Local News

Troopers aim to make roads safe for school buses

Posted October 19, 2009 7:10 a.m. EDT
Updated October 19, 2009 8:39 a.m. EDT

— For some, the death of a 6-year-old girl in August brings poignancy and urgency to the state Highway Patrol's annual campaign to get drivers to stop for school buses.

First-grader Ashley Ramos-Hernandez had gotten off her school bus and was crossing North Hills Drive when she was hit by a Jeep on Aug. 19. The Jeep's 83-year-old driver, Geraldine Dietz, said she didn't see the bus's stop arm or flashing lights, although witnesses said they were working.

Learn about school bus safety.

Parent Latoya Lugo said she got so angry about drivers passing her children's stopped bus that she began videotaping them.

"I scream at them, wave my arms. Nobody listens," Lugo said. "The bus driver will blow the horn. They just keep going."

"Those are my kids, and I'm worried about my kids getting on and off the bus," she added.

At 11 a.m. Monday, state troopers will launch a weeklong Operation Stop Arm. Troopers will patrol school zones and follow buses to crack down on drivers who don't stop for buses.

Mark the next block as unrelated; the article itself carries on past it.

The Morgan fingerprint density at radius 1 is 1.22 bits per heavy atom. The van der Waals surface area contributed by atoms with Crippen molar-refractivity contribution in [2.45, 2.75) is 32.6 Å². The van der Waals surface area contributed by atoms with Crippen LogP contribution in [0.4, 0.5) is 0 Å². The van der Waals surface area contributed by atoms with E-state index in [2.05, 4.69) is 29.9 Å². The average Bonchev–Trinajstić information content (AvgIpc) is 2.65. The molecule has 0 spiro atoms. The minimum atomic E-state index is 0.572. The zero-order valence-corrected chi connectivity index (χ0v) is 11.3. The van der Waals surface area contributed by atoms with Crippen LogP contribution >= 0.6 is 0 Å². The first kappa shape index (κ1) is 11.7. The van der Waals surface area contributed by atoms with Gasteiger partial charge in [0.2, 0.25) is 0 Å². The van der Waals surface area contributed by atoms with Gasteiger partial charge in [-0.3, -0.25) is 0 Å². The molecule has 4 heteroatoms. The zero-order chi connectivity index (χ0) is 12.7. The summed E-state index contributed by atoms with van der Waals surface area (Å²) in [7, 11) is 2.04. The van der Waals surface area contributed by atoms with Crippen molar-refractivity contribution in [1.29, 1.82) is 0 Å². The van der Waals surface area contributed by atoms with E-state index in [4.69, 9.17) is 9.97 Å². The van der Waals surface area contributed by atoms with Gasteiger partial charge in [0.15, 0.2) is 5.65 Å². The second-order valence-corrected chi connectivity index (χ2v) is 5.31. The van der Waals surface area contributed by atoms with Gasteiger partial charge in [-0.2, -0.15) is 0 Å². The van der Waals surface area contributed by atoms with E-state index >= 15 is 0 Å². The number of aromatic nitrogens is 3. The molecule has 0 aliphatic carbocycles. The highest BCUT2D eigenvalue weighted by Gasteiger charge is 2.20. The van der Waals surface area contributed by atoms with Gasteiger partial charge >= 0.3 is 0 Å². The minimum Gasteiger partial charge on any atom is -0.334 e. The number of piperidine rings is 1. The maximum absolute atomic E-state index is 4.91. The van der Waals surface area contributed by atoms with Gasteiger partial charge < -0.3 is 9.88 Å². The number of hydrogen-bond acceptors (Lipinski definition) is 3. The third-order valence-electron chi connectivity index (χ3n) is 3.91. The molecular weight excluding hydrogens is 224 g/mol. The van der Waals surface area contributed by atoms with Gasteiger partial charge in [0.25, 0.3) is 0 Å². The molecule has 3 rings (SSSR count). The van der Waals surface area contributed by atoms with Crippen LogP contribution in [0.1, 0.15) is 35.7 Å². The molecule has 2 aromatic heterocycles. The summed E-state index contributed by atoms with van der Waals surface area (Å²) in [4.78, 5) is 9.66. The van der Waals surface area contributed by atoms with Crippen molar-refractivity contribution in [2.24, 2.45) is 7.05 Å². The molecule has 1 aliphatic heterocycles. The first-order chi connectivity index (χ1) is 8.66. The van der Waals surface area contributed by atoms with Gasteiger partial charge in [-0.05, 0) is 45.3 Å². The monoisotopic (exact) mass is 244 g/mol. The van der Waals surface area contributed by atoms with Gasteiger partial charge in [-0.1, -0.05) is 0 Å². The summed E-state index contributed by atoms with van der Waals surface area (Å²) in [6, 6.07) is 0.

Troopers said drivers need to be more aware of school buses.

"I think a lot of times, it's just not paying attention," Sgt. Jeff Gordon, with the state Highway Patrol, said. "People fly by, and when you stop them sometimes, they either did not realize that they ran the school bus, and some people are not aware that the lights were emitting and simply went by."

State law requires drivers to stop for a bus on a two-lane road. Drivers on both sides of a four-lane road have to stop if it doesn't have a median or turning lane.

Drivers on the other side of the road of a stopped school can pass only on a four-lane road with a turning lane or median. Then, only drivers behind the bus have to stop.

Drivers who pass a school bus will get 5 points added to their license.

Starting Dec. 1, a new state law makes it an automatic felony if a driver kills someone while passing a stopped school bus.